World Alzheimer’s Day: Growing Older with Alzheimer's Disease

Sep 21, 2023

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Alzheimer’s disease is a neurodegenerative condition resulting in progressive loss of memory and cognition.It  is the most common form of dementia. For most people with Alzheimer‘s, symptoms first appear in their mid-60s or later this is referred to as the late onset Alzheimer’s disease. When the disease develops before age 65, it‘s considered early-onset Alzheimer‘s, which can begin as early as a person‘s 30s, although this is rare.

 

The early signs of Alzheimer‘s disease include:

  • Memory loss that disrupts daily life, such as getting lost in a familiar place or repeating questions.
  • Trouble handling money and paying bills.
  • Difficulty completing familiar tasks at home, at work or at leisure.
  • Decreased or poor judgment.
  • Misplacing things and being unable to retrace steps to find them.
  • Changes in mood, personality, or behavior.

Alzheimer’s is a progressive disease, the time from diagnosis to end-stage disease can be variable ranging from as little as three or four years if the person is older than 80 when diagnosed, to as long as 10 or more years if the person is younger. Initial symptoms can begin with difficulty in driving a car, and difficulty in paying bills. they may ask the same questions over and over, get lost easily, lose things or put them in odd places, and find even simple things confusing. As the disease progresses, some patients may present with emotional responses such as people becoming worried, angry, or violent.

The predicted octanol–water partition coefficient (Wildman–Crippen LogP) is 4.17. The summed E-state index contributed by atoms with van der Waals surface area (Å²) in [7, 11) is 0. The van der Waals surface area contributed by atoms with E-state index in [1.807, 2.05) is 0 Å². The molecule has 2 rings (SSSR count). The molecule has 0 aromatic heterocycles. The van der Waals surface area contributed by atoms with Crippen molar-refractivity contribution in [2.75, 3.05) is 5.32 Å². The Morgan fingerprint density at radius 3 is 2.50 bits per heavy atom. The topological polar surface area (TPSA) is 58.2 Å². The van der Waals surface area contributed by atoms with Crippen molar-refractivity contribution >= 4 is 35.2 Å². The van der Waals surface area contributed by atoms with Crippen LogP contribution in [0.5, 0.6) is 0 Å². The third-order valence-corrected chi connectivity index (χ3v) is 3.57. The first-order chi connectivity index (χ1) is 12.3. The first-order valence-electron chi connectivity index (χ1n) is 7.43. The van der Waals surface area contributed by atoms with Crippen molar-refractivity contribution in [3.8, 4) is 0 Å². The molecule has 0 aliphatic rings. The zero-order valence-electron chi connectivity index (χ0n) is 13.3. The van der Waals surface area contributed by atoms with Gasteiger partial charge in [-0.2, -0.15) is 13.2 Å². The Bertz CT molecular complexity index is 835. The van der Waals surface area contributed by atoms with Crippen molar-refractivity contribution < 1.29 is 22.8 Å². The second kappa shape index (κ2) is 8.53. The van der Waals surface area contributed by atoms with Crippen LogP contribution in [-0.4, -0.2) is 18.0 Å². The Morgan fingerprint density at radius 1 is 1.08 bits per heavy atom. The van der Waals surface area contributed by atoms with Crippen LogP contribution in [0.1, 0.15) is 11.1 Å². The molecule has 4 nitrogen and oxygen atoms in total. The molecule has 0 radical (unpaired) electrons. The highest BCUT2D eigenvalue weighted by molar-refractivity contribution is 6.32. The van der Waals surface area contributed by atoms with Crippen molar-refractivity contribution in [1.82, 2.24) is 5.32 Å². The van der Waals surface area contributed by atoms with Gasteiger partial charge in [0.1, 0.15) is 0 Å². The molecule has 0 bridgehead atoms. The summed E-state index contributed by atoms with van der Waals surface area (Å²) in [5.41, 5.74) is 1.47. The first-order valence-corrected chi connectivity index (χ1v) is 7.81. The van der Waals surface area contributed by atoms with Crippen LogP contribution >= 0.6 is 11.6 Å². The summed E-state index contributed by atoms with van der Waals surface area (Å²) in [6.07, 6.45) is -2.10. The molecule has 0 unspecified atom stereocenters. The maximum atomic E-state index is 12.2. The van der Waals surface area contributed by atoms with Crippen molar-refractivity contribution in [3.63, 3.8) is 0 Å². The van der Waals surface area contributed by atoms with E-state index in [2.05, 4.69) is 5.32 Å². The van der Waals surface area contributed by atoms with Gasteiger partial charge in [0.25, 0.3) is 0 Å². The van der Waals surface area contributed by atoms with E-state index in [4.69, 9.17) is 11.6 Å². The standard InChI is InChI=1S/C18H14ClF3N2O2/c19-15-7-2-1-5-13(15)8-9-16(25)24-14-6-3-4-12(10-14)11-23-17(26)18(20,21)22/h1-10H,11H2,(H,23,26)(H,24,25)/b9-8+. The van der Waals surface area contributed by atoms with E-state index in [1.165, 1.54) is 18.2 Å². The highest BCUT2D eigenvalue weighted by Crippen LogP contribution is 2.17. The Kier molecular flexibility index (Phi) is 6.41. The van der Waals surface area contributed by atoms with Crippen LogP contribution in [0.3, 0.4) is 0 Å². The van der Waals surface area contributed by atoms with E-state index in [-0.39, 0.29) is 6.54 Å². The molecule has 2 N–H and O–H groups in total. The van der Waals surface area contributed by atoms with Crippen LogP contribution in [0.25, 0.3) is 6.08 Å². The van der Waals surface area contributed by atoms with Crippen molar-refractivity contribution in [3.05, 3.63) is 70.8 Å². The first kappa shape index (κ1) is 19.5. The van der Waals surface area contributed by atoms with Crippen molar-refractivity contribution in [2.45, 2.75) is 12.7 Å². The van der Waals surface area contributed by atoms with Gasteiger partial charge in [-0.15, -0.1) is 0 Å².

Caring for individuals with Alzheimer’s disease

Caring for individuals with Alzheimer’s disease can be challenging, both physically and emotionally. Individuals and caregivers face different challenges in different phases of the disease.

In the early stages of the disease, most people function independently. They still drive, take part in social activities, volunteer and even work. A role of a caregiver is to provide support and companionship, and help plan for the future. With an early diagnosis, you and the person with dementia now have the opportunity to make decisions about the future together, including legal, financial, and long-term care planning.In India, with limited resources and long term support, families are often left isolated in caring for aging family members diagnosed with dementia. Some of the factors listed below can be helpful tips in organizing for care for family members:

  • Safety first: Is there an immediate safety risk for the person with dementia to perform this task alone?
  • Avoid stress: Prioritize tasks or actions that do not cause unnecessary stress for the person with dementia. For example, if you know that grocery shopping will be frustrating for the person with dementia, ask for their participation to outline a weekly menu and organize a grocery list.